Wizard Solinar of Firsthold, Mages Guild"
Lord Fa-Nuit-Hen says, "So far as I know, pocket realms can be created and maintained only by immortals such as the greater Daedra—though, of course, it's well known that mortals have the capacity to ascend to immortality. Such ascended mortals often become great pests as far as we Daedra are concerned, so I don't think I'll go into the means of such ascension. Who wants more pests? But I will give you an example: the Ideal Masters who rule the Soul Cairn pocket realm were once mortals like yourself. If you get a chance to visit that, frankly, rather unattractive little reality, perhaps the Ideal Masters will tell you how they worked it. I wouldn't count on it, though: they're notoriously short on empathy, and at the first excuse will confine you inside a tight little crystal 'for all eternity,' whatever that means."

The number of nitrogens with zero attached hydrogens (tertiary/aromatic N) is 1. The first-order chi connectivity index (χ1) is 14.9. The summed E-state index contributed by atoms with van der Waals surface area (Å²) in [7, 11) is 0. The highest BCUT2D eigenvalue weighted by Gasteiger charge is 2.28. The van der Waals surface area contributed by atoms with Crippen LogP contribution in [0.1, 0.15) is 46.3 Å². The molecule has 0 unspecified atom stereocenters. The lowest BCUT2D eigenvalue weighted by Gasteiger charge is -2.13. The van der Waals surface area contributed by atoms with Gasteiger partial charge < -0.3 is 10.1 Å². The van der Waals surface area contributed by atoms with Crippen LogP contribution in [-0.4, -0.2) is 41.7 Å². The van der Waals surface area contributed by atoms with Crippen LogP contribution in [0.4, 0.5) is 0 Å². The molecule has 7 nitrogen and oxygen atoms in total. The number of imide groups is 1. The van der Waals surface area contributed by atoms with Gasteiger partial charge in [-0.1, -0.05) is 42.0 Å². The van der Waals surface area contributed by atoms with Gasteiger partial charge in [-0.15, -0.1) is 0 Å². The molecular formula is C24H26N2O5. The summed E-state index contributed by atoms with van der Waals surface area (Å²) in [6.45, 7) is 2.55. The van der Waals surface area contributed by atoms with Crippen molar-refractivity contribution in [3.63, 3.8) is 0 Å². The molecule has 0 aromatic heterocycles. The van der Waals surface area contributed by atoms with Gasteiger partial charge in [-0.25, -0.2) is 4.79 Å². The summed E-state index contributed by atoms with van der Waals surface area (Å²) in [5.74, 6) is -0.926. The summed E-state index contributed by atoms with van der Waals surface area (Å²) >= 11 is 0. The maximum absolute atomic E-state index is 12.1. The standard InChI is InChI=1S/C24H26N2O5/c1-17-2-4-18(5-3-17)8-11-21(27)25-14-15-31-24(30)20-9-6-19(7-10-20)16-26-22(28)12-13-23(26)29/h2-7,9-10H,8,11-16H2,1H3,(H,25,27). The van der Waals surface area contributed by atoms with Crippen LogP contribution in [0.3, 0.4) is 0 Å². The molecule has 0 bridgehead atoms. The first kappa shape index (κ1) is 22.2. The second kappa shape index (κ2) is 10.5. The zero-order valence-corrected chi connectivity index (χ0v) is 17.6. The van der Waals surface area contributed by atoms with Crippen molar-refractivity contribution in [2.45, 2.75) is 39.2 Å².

"Great Prince Fa-Nuit-Hen,
A few years ago I managed to travel to the Soul Cairn. I saw many frightening new things, tasted new plants, listened to the of hopeless souls, and possibly even saw an undead dragon, but what piqued my interest the most was the existence of the area itself. The realm was considerably large, and when I met a large soul gem-like Ideal Master, they referred to themselves as "one of the Makers".
My question is how these mysterious beings created such a place, and why they did so. I would have asked one of them, but the last time I saw one was when I found a shard of an Ideal Master in a nobleman's chest.
Cyan Fargothil of Seyda Neen"
Lord Fa-Nuit-Hen says, "Wasn't I just talking about that place? I believe I was—but now, I have moved on! Riparius, old friend, I leave this one to you."